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The Use of Dendritic Cells for Peptide-Based Vaccination in Cancer Immunotherapy

  • Mohamed L. Salem
Part of the Methods in Molecular Biology book series (MIMB, volume 1139)

Abstract

Effective antitumor immunity requires the generation and persistence of functional tumor-specific T-cell responses. Among the critical factors that often control these responses is how the antigen is delivered and presented to T cells. The use of peptide-based vaccination has been found to be a promising means to induce antitumor T-cell responses but with limited effects even if the peptide is co-delivered with a potent adjuvant. This limited response could be due to cancer-induced dysfunction in dendritic cells (DC), which play a central role in shaping the quantity and quality of antitumor immunity. Therefore, DC-based peptide delivery of tumor antigen is becoming a potential approach in cancer immunotherapy. In this approach, autologous DC are generated from their precursors in bone marrow or peripheral blood mononuclear cells, loaded with tumor antigen(s) and then infused back to the tumor-bearing host in about 7 days. This DC-based vaccination can act as an antigen delivery vehicle as well as a potent adjuvant, resulting in measurable antitumor immunity in several cancer settings in preclinical and clinical studies. This chapter focuses on DC-based vaccination and how this approach can be more efficacious in cancer immunotherapy.

Effective antitumor immunity requires the generation and persistence of functional tumor-specific T-cell responses. Among the critical factors that often control these responses is how the antigen is delivered and presented to T cells. The use of peptide-based vaccination has been found to be a promising means to induce antitumor T-cell responses but with limited effects even if the peptide is co-delivered with a potent adjuvant. This limited response could be due to cancer-induced dysfunction in dendritic cells (DC), which play a central role in shaping the quantity and quality of antitumor immunity. Therefore, DC-based peptide delivery of tumor antigen is becoming a potential approach in cancer immunotherapy. In this approach, autologous DC are generated from their precursors in bone marrow or peripheral blood mononuclear cells, loaded with tumor antigen(s) and then infused back to the tumor-bearing host in about 7 days. This DC-based vaccination can act as an antigen delivery vehicle as well as a potent adjuvant, resulting in measurable antitumor immunity in several cancer settings in preclinical and clinical studies. This chapter focuses on DC-based vaccination and how this approach can be more efficacious in cancer immunotherapy.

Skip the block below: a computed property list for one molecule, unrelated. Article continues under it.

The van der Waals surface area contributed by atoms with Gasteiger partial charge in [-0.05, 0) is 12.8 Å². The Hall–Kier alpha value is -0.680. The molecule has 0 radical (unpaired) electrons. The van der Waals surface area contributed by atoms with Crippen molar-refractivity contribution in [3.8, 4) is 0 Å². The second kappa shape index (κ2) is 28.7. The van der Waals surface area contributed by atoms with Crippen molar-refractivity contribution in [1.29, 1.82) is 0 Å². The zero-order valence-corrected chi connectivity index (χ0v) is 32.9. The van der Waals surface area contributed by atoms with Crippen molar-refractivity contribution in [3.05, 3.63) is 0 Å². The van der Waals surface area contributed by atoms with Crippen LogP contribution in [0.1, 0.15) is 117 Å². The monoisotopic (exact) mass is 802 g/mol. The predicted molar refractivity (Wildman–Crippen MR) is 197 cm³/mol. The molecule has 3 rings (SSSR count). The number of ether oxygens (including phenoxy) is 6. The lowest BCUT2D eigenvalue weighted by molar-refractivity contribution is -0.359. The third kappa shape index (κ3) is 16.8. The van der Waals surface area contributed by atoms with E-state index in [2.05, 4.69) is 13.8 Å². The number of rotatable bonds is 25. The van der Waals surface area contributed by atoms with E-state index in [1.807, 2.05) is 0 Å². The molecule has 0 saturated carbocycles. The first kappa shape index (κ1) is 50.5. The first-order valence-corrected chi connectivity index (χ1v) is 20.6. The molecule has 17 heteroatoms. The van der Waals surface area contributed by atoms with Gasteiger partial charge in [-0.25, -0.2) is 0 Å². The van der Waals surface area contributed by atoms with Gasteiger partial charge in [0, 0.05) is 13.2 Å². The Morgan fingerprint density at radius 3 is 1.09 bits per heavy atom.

Key words

Cancer Dendritic cells Immunotherapy Peptide T cells Tumor Vaccination 

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Copyright information

© Springer Science+Business Media New York 2014

Authors and Affiliations

  • Mohamed L. Salem
    • 1
  1. 1.Immunology and Biotechnology Unit, Zoology Department, Faculty of ScienceTanta UniversityTantaEgypt

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